Some students at Iowa State could say they like some of their professors or even have a friendship with one, but not many can say they are taking measures to help one get their job back.
This is the case for numerous Arabic students at Iowa State. When Ghinwa Alameen, lecturer in world languages and cultures, lost her ability to work in the United States in September because of work permit issues, her students decided to take a stand.
"I am on a work permit, and I filed to renew it back in February," Alameen said. "It usually takes two to three months, but mine has been taking over eight months."
Alameen said she was told by U.S. Citizenship and Immigration Services that her permit is still processing.
Her former students have been working toward getting her back in the classroom ever since she was asked by the university to leave. They have been collecting signatures, arranging meetings with university administration and even communicating with immigration leaders and members of the U.S. government.
"The overall impression of her is that she is not just a professor that is there to teach and leave," said Peter Benzoni, senior in computer engineering and one of Alameen's former students. "She really cares about the success of her students, the program and the Arabic community as a whole."
Alameen came to Iowa State in 2005 to pursue graduate work. Before coming here from her home country of Syria, she worked as a teacher.
She served as the only Arabic professor before her immigration issues.
During her time at Iowa State, Alameen started many initiatives, including starting the Arab Students Association last semester. There, she worked with getting more people involved with the association, including members of the Arabic community.
Alameen is also hosting a cultural event Tuesday and Wednesday called "Save Syria" in the Free Speech Zone, where members of the organization will be raising awareness about the crisis in Syria.
"She gave us the opportunity to tutor. She set up a situation for study abroad this summer. She's just done so much to help me," said Emily Bannantine, sophomore in political science and one of Alameen's former students. "You could just really tell she cared, so I want to help her."
The support for Alameen has come out of the woodwork during the past few weeks, and her former students are spearheading the charge.
"She cares for her students, her students care for her," said Jake Dehaai, senior in political science. "She's gotten us a lot of opportunities."
The Arabic program may be small, but it has taken off in the past few years. It currently consists of two years of study with four courses and study abroad opportunities.
"In the past two years, more students have shown increased interest in learning Arabic, and enrollment numbers have doubled," Alameen said. "In addition to learning the fourth most spoken language in the world, students are introduced to its rich culture and civilization."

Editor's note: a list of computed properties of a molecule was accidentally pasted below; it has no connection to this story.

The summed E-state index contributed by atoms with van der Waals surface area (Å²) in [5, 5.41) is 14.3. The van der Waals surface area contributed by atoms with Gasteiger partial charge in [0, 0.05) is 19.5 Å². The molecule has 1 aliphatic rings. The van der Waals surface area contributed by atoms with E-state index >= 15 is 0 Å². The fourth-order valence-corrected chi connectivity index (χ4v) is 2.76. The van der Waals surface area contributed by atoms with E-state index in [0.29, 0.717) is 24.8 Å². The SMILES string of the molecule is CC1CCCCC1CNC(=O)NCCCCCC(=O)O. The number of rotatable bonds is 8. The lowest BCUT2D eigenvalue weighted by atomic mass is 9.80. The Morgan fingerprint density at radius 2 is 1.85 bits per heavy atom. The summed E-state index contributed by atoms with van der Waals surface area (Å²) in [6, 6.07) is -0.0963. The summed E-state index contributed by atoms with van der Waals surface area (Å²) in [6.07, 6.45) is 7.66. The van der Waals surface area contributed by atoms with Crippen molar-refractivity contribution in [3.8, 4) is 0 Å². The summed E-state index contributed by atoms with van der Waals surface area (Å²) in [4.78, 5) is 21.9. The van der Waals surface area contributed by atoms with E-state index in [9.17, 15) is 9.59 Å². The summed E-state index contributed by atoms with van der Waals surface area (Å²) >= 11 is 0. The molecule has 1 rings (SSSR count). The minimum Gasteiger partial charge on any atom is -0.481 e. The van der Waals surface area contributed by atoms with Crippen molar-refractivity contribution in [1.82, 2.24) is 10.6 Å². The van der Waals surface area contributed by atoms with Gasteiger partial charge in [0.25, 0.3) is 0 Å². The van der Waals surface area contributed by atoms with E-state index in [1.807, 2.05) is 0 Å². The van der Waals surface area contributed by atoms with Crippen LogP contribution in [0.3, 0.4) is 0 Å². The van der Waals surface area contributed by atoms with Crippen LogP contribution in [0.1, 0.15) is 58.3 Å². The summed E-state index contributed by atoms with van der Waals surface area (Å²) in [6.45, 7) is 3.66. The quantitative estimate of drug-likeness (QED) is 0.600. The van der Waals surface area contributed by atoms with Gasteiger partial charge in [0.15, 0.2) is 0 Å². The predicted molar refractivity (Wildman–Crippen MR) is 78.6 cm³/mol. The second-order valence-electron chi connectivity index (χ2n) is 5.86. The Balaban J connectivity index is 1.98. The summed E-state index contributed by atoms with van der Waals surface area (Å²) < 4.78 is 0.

Although Alameen has grown the program in a short amount of time, she has had immigration issues in the past. In summer 2013, she had trouble receiving her work permit, so the university had to find a replacement for her introductory Arabic class.
Since this round of visa trouble happened in the middle of a semester, Iowa State had to quickly find a replacement who could start as soon as Alameen left.
However, it was a difficult transition for some students.
"To throw somebody in there with no teaching experience and a completely different teaching style throws off learning hugely," Benzoni said.
Other students agree with Benzoni that a new teacher mid-semester can be a problem.
"It impeeds learning and the ability to process the language," Dehaai said.
Although Alameen is in a tricky situation with immigration and unable to work for the school she has had ties with for years, she is appreciative of her students' help.
"I was really humbled by all of [my former students'] efforts to bring me back," Alameen said. "It assures you that you're doing something right in the classroom, you're affecting people's lives and you get something in return for it. It's very touching."
Former students of Alameen agree that other students can relate to her problem.
"It hits a nerve with students because we all have a professor like [her] who has really influenced us," Benzoni said.
Former students also agree that this recent change drastically impacts the future of many students.
"The possibility of having more students and more educational opportunities for those students and having that taken away, that is a point where students should come together and take a stand against it," Dehaai said.